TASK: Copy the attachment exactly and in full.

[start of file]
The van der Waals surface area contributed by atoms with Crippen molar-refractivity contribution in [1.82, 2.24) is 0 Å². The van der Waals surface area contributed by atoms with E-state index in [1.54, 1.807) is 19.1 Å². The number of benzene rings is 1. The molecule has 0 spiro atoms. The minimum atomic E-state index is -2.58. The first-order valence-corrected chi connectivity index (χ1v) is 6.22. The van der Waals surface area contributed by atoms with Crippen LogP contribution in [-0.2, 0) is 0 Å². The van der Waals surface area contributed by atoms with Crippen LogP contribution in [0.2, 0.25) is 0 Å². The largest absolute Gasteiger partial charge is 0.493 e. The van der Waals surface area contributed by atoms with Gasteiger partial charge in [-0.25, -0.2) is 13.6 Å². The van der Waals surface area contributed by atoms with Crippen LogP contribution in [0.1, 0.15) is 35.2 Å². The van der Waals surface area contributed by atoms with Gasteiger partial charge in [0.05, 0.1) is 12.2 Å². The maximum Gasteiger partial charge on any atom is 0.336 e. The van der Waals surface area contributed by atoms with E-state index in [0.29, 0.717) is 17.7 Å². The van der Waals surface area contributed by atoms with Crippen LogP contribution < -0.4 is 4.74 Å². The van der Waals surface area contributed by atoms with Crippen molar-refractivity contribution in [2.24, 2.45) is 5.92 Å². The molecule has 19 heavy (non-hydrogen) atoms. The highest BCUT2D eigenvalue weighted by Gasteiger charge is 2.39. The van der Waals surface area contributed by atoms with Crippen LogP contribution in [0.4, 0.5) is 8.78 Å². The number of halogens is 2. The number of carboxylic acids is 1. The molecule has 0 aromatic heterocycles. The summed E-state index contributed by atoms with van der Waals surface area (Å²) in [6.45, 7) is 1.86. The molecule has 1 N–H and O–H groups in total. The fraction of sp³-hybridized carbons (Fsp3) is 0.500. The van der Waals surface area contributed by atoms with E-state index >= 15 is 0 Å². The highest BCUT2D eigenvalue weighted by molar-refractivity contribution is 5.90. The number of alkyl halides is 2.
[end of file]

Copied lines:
The van der Waals surface area contributed by atoms with Crippen molar-refractivity contribution in [1.82, 2.24) is 0 Å². The van der Waals surface area contributed by atoms with E-state index in [1.54, 1.807) is 19.1 Å². The number of benzene rings is 1. The molecule has 0 spiro atoms. The minimum atomic E-state index is -2.58. The first-order valence-corrected chi connectivity index (χ1v) is 6.22. The van der Waals surface area contributed by atoms with Crippen LogP contribution in [-0.2, 0) is 0 Å². The van der Waals surface area contributed by atoms with Crippen LogP contribution in [0.2, 0.25) is 0 Å². The largest absolute Gasteiger partial charge is 0.493 e. The van der Waals surface area contributed by atoms with Gasteiger partial charge in [-0.25, -0.2) is 13.6 Å². The van der Waals surface area contributed by atoms with Crippen LogP contribution in [0.1, 0.15) is 35.2 Å². The van der Waals surface area contributed by atoms with Gasteiger partial charge in [0.05, 0.1) is 12.2 Å². The maximum Gasteiger partial charge on any atom is 0.336 e. The van der Waals surface area contributed by atoms with E-state index in [0.29, 0.717) is 17.7 Å². The van der Waals surface area contributed by atoms with Crippen LogP contribution < -0.4 is 4.74 Å². The van der Waals surface area contributed by atoms with Crippen molar-refractivity contribution in [2.24, 2.45) is 5.92 Å². The molecule has 19 heavy (non-hydrogen) atoms. The highest BCUT2D eigenvalue weighted by Gasteiger charge is 2.39. The van der Waals surface area contributed by atoms with Crippen LogP contribution in [0.4, 0.5) is 8.78 Å². The number of halogens is 2. The number of carboxylic acids is 1. The molecule has 0 aromatic heterocycles. The summed E-state index contributed by atoms with van der Waals surface area (Å²) in [6.45, 7) is 1.86. The molecule has 1 N–H and O–H groups in total. The fraction of sp³-hybridized carbons (Fsp3) is 0.500. The van der Waals surface area contributed by atoms with E-state index >= 15 is 0 Å². The highest BCUT2D eigenvalue weighted by molar-refractivity contribution is 5.90. The number of alkyl halides is 2.